02 May Transformation House / Lautenbag Architectuur + De Stadsmeubelmaker
Transformation House / Lautenbag Architectuur + De Stadsmeubelmaker
Text description provided by the architects. Just south of Wirdum is a striking transformer house. The transformer house was built in the 1920s in an expressionist architectural style. It was originally built to house the transformer that had to supply Wirdum and the surrounding area with power. The special details make this transformer house a unique building that is part of Dutch cultural heritage. Before we started working on it, it had been empty for more than 20 years and the former owner wanted to demolish the building. We have converted the building into a contemporary hiker’s cabin with a magnificent view of the surrounding landscape.
Since the small internal floor plan did not provide enough space to comfortably accommodate the new function, we decided to expand the building. The large protruding masonry surfaces have been sawn on three sides. Three bay windows with fine detailing have been mounted against the building at the location of the newly created openings. Different materialization and detailing have been chosen to respect the existing building and to enhance it with contemporary elements.
This “explosion” of the transformer house creates space and light. Two elements were essential to make a new function possible. We have brought the inside out and the outside in. Literally, light, which is further enhanced by the use of light materials.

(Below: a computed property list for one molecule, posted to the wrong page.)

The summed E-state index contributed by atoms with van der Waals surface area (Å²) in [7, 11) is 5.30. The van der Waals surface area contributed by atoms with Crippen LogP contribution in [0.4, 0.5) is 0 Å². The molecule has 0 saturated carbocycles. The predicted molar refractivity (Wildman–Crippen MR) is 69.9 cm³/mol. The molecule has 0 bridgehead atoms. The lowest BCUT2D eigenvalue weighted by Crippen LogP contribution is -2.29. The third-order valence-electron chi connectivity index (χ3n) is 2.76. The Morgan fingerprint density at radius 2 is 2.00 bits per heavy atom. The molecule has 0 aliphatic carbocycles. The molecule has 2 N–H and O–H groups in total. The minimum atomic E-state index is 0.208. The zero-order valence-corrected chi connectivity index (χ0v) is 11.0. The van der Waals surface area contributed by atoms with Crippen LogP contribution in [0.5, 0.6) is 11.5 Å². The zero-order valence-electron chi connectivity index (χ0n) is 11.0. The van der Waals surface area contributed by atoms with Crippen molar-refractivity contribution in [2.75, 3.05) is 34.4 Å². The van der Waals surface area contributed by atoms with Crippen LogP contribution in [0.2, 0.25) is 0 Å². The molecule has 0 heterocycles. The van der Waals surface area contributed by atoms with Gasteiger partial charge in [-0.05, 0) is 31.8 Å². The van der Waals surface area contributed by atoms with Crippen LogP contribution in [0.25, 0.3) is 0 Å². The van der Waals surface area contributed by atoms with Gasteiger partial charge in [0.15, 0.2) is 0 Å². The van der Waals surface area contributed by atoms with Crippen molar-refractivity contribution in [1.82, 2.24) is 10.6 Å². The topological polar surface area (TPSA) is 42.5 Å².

The bay windows consist of prefabricated floors and roofs with the construction of Cross Laminated Timber on steel beams. The end facade surfaces are filled in with hardened and insulated glass. These glass surfaces frame the landscape like paintings. The sides are covered with galvanized steel panels with slats, which refer to the cooling fins of a transformer. These slats direct the rainwater from the roof evenly to the earth via the sides. Ventilation is also provided on these closed sides.
The original tiled floor has been preserved as much as possible and is part of the simple materialization of the interior. The interior is regarded as one large wooden piece of furniture, with fine contemporary detailing. The existing wooden ceiling has been removed to make way for a mezzanine with space for a generous double bed. The chimney has a special role. Where it used to serve to get gases out of the building, it will now be provided with a glass cover to get a new function as a skylight.
With these subtle interventions, we have saved the characteristic transformer house from demolition and made it suitable for use again for the next 100 years by transforming it into a hiker’s hut.